Kris was already at our meeting point as we arrived at the Point Lynas roundabout. No more than a couple of minutes later, we were joined by Wendy with her Rockpool Isel demo boat. We quickly unloaded the boats, before moving the cars back up the hill to the carpark. As expected the north coast was flat, but we already knew there would be parts of our trip where we would be exposed to the wind. It would be hard going at times. The forecast was for F5, gusting to F7!
The Rockpool Isel Wendy brought along was a lovely boat to look at and very well made. There is a great degree of attention to detail with Rockpool boats. Proper quality!
I did a quick beach brief using SHEETS before we set off and I called our trip into the coastguard. The plan was to paddle from Point Lynas to Porth Wen on the remnants of the ebb tide, into the wind. Stop for some lunch in Porth Wen, before catching the flood tide (and following wind) on the way back. What could be better for demo’ing a new boat Wendy?
Initially, we were sheltered from much of the wind by the cliffs, but as we rounded the various headlands on the way to, and including Bull Bay, the wind made its presence felt. I was quite enjoying battling with the wind in a strange way. I think the others were enjoying it too! It was hard at times, but not impossible by any means.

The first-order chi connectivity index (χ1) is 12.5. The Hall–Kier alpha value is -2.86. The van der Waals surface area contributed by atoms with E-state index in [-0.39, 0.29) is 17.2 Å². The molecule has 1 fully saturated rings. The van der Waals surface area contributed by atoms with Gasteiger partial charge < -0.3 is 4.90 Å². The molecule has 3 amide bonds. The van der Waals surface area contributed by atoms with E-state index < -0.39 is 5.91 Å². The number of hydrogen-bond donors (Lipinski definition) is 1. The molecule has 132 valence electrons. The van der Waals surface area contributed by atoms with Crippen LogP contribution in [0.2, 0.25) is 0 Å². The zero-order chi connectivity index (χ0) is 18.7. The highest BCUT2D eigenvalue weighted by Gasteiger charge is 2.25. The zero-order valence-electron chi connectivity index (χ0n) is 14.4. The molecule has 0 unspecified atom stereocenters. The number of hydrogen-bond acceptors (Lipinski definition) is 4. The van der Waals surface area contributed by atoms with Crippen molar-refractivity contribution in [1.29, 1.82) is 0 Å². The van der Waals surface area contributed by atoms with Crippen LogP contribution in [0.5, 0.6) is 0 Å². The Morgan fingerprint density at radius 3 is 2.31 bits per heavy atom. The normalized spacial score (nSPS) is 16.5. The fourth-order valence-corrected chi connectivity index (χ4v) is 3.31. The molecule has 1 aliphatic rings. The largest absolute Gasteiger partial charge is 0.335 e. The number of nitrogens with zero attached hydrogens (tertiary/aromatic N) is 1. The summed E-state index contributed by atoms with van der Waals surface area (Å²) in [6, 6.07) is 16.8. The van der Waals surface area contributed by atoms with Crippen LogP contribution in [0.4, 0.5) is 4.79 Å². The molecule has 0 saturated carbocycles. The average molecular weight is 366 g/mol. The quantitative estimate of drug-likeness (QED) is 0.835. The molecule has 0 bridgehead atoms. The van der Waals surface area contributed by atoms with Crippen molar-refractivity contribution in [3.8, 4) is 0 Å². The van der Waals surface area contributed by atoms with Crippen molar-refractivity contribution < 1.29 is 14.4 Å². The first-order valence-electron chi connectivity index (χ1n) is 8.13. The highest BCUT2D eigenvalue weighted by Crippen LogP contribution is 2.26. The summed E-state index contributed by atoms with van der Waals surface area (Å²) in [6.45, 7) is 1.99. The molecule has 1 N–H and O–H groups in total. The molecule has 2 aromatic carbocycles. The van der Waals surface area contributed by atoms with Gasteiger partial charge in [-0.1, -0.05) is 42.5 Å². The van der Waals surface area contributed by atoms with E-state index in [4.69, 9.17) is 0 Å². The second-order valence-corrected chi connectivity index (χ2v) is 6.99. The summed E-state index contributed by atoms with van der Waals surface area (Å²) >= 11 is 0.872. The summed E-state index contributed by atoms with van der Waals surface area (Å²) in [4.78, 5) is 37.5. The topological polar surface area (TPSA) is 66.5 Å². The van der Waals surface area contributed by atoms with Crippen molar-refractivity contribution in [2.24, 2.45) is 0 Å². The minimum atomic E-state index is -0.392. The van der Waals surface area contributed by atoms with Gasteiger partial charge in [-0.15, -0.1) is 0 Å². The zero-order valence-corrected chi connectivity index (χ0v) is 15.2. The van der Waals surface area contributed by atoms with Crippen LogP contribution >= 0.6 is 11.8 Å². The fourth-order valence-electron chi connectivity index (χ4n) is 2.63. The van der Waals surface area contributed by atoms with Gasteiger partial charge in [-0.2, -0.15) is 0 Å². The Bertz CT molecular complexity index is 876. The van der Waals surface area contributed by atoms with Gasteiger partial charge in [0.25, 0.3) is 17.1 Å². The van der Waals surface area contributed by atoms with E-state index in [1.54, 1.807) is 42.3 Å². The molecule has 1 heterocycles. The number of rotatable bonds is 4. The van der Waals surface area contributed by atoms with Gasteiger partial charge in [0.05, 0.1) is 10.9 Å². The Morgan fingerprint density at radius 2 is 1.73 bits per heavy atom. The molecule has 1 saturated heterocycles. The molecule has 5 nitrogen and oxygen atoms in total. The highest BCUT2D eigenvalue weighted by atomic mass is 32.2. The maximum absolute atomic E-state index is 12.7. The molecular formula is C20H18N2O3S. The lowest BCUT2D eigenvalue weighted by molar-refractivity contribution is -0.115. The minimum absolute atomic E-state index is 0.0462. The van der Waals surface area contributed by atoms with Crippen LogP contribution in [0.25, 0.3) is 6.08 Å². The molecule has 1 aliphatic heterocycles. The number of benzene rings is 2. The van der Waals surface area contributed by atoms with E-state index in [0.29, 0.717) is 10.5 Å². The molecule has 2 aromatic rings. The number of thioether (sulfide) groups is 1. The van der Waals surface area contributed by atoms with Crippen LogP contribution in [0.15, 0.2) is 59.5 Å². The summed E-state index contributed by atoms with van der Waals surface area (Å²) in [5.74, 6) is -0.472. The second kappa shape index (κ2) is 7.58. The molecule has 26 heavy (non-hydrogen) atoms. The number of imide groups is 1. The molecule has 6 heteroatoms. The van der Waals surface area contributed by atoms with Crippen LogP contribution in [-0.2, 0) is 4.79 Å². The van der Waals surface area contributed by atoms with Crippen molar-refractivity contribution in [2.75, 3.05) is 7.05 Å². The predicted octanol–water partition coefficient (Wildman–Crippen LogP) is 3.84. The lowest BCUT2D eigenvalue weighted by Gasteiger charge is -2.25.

At Bull Bay we continued onto Porth Wen. As we entered Porth Wen the wind was immensely strong, a katabatic wind blowing out of the bay and whipping the sea up. Keith and I ventured out into the bay, but I rapidly decided, with the strength of the wind and sea state, it wasn’t worth it and called Keith back to the others. We were going to have to return to Bull Bay for lunch.
Having turned back from Porth Wen, we were now wind and tide behind us and it felt effortless paddling along. Bull Bay was reached in about a third of the time it had taken us to paddle from Bull Bay to Porth Wen.
Whilst all this was going on, we heard the coastguard broadcast a mayday from a solo sea kayaker, just around the corner of Point Lynas, at Ynys Dulas. Apparently they’d got into trouble near the island and set off a flare. This was luckily spotted by a member of the public, who called the coastguard on 999. We can only assume they had no radio. What surprised us was how long it took for the rescue, it must have been well over an hour. I don’t think I would have liked to have been in the water for that long in those temperatures. From what I’ve heard since there was one one very cold hypothermic paddler who had swallowed a lot of sea water… fortunately they didn’t need any further medical treatment in hospital.
After a pleasant lunch in a sheltered spot in Bull Bay, we set off back to Point Lynas. It was a quick return trip. Back at Bull Bay Kris and Wendy did some rescue practice and I decided to practice my roll in preparation for practicing a reentry roll. I then decided to abort doing a reentry roll, it was far too cold.
I think Wendy rather liked the Isel!
We did a debrief at the end of the paddle and everyone had a good day.
What an excellent paddle!